This is therefore Emmett’s redemption and Regan’s coming out party. She discovers a radio broadcast may mean safety as well as a way to amplify her feedback on a large enough scale to debilitate every monster within range of its signal. She therefore sets off to find it with Emmett in tow as guardian, ears, and partner. She’ll need him too since he’s the only one of them who understands what the apocalypse did to people. The Abbotts have been completely isolated for the past year, believing the only humans left must also be in hiding and struggling to live. Emmett knows otherwise. He’s seen the monsters that mankind has become. Those without love and purpose turned feral and some may not want the world to be saved.
A Quiet Place Part II doesn’t seek to condone or explain away this fact as much as use it for a brief counterpoint to the potential of salvation awaiting via the radio broadcast. You have despair (Scoot McNairy) and hope (Djimon Hounsou) living in the wilderness. Which will Regan find first? Will she be able to survive the former to reach the latter if the answer is despair? Add the separation of characters allowing for concurrently dramatic paths (Evelyn venturing out to get supplies for her ailing children and Marcus attempting to conquer his fears to protect the baby) and Krasinski is building off multiple action-packed set pieces to hit a joined climax despite so much distance between them all. Everything is this moment. You must win today.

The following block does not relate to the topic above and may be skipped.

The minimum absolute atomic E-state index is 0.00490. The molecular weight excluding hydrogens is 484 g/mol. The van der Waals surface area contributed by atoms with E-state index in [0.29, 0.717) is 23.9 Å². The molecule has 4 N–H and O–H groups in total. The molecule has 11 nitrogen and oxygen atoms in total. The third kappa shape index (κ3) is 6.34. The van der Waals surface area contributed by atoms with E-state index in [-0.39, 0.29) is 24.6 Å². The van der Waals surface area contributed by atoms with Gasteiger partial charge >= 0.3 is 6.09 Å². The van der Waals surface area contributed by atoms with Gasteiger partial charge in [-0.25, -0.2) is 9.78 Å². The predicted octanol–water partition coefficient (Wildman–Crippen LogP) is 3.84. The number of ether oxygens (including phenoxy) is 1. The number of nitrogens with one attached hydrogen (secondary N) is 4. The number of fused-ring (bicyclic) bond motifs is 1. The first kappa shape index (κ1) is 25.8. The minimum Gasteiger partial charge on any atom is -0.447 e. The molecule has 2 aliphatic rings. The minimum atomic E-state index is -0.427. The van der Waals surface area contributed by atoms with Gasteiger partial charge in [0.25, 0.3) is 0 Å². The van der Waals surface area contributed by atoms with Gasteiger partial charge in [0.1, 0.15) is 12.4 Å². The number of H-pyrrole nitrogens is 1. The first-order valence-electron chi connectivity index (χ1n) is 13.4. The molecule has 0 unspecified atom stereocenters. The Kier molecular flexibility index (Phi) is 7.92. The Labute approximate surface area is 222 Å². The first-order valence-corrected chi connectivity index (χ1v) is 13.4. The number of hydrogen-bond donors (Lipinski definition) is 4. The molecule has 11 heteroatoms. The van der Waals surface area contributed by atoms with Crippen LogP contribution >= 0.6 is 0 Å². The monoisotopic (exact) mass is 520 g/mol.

The result is great. I’m not sure about people saying it’s better than the first considering it’s pretty much the same exact film with a wider playing field, but to each their own. It doesn’t lose what made the original fresh and surprising—that’s all we can ask any sequel to do, right? We get a flashback in the prologue to set-up Emmett’s appearance. We get another three-pronged attack as far as propelling the characters to their final destination (separate ones this time rather than the single “home” of the first). And it all ends with an abrupt cut that simultaneously leaves our heart pounding and our minds racing as far as what that last frame means moving forward. The bold move is leaving canon to our imaginations.
Will they? Probably not. Talk of an in-universe sequel away from the Abbotts has been bandied about because money ultimately drives the bus in Hollywood. Does the success of this chapter give me hope that any subsequent ones will maintain a consistent level of quality? Sure. Krasinski said he only did the sequel because he thought of a way that worked. He was right. Blunt is great again. Murphy is a nice addition, stepping into Krasinski’s unflappable shoes with more uncertainty. And Simmonds shines as the star. This is her film. As everyone looks to remain breathing, she’s cutting a path forward into the unknown. The roadblocks are fiercely dangerous, but never drawn out. And if she survives, she keeps moving to the next one. Today earns tomorrow.
 L-r, Marcus (Noah Jupe), Regan (Millicent Simmonds), and Evelyn (Emily Blunt) brave the unknown in “A Quiet Place Part II.” © 2019 Paramount Pictures. All Rights Reserved.
 Emmett (Cillian Murphy) braves the unknown in “A Quiet Place Part II.” © 2019 Paramount Pictures. All Rights Reserved.
 Man on Island (Djimon Hounsou) braves the unknown in “A Quiet Place Part II.” © 2019 Paramount Pictures. All rights reserved.